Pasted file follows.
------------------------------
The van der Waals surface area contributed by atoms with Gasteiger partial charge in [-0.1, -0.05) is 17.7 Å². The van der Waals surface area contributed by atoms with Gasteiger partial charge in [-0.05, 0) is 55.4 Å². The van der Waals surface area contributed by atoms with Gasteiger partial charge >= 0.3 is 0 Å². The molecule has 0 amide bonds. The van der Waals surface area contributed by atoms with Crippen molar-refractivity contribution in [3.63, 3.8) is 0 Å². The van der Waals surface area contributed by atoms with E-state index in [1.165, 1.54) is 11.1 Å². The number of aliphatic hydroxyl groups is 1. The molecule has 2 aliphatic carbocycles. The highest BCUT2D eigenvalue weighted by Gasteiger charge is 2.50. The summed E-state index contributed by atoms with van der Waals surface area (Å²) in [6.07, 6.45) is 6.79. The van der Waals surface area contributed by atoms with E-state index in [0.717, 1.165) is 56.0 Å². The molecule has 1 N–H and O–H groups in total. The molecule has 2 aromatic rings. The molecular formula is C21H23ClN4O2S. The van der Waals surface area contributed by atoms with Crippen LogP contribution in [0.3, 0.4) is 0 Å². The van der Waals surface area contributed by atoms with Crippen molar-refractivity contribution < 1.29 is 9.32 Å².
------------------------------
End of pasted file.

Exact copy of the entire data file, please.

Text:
The van der Waals surface area contributed by atoms with Gasteiger partial charge in [-0.1, -0.05) is 17.7 Å². The van der Waals surface area contributed by atoms with Gasteiger partial charge in [-0.05, 0) is 55.4 Å². The van der Waals surface area contributed by atoms with Gasteiger partial charge >= 0.3 is 0 Å². The molecule has 0 amide bonds. The van der Waals surface area contributed by atoms with Crippen molar-refractivity contribution in [3.63, 3.8) is 0 Å². The van der Waals surface area contributed by atoms with E-state index in [1.165, 1.54) is 11.1 Å². The number of aliphatic hydroxyl groups is 1. The molecule has 2 aliphatic carbocycles. The highest BCUT2D eigenvalue weighted by Gasteiger charge is 2.50. The summed E-state index contributed by atoms with van der Waals surface area (Å²) in [6.07, 6.45) is 6.79. The van der Waals surface area contributed by atoms with E-state index in [0.717, 1.165) is 56.0 Å². The molecule has 1 N–H and O–H groups in total. The molecule has 2 aromatic rings. The molecular formula is C21H23ClN4O2S. The van der Waals surface area contributed by atoms with Crippen LogP contribution in [0.3, 0.4) is 0 Å². The van der Waals surface area contributed by atoms with Crippen molar-refractivity contribution < 1.29 is 9.32 Å².